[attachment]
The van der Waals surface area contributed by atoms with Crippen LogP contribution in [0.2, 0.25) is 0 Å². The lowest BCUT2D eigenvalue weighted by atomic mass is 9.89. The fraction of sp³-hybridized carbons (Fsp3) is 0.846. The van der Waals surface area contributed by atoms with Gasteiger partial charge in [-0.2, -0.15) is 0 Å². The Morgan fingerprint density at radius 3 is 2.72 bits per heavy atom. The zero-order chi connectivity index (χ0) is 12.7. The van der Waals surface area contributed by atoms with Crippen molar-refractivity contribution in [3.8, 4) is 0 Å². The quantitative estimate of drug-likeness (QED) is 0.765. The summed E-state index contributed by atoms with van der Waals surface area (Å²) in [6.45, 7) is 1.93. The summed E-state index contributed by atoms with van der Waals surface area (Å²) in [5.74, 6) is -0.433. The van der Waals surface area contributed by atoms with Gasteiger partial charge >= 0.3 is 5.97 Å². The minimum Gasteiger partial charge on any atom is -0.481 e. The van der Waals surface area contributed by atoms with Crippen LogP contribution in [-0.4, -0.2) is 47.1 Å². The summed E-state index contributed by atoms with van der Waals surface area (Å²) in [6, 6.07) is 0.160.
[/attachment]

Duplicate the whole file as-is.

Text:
The van der Waals surface area contributed by atoms with Crippen LogP contribution in [0.2, 0.25) is 0 Å². The lowest BCUT2D eigenvalue weighted by atomic mass is 9.89. The fraction of sp³-hybridized carbons (Fsp3) is 0.846. The van der Waals surface area contributed by atoms with Gasteiger partial charge in [-0.2, -0.15) is 0 Å². The Morgan fingerprint density at radius 3 is 2.72 bits per heavy atom. The zero-order chi connectivity index (χ0) is 12.7. The van der Waals surface area contributed by atoms with Crippen molar-refractivity contribution in [3.8, 4) is 0 Å². The quantitative estimate of drug-likeness (QED) is 0.765. The summed E-state index contributed by atoms with van der Waals surface area (Å²) in [6.45, 7) is 1.93. The summed E-state index contributed by atoms with van der Waals surface area (Å²) in [5.74, 6) is -0.433. The van der Waals surface area contributed by atoms with Gasteiger partial charge >= 0.3 is 5.97 Å². The minimum Gasteiger partial charge on any atom is -0.481 e. The van der Waals surface area contributed by atoms with Crippen LogP contribution in [-0.4, -0.2) is 47.1 Å². The summed E-state index contributed by atoms with van der Waals surface area (Å²) in [6, 6.07) is 0.160.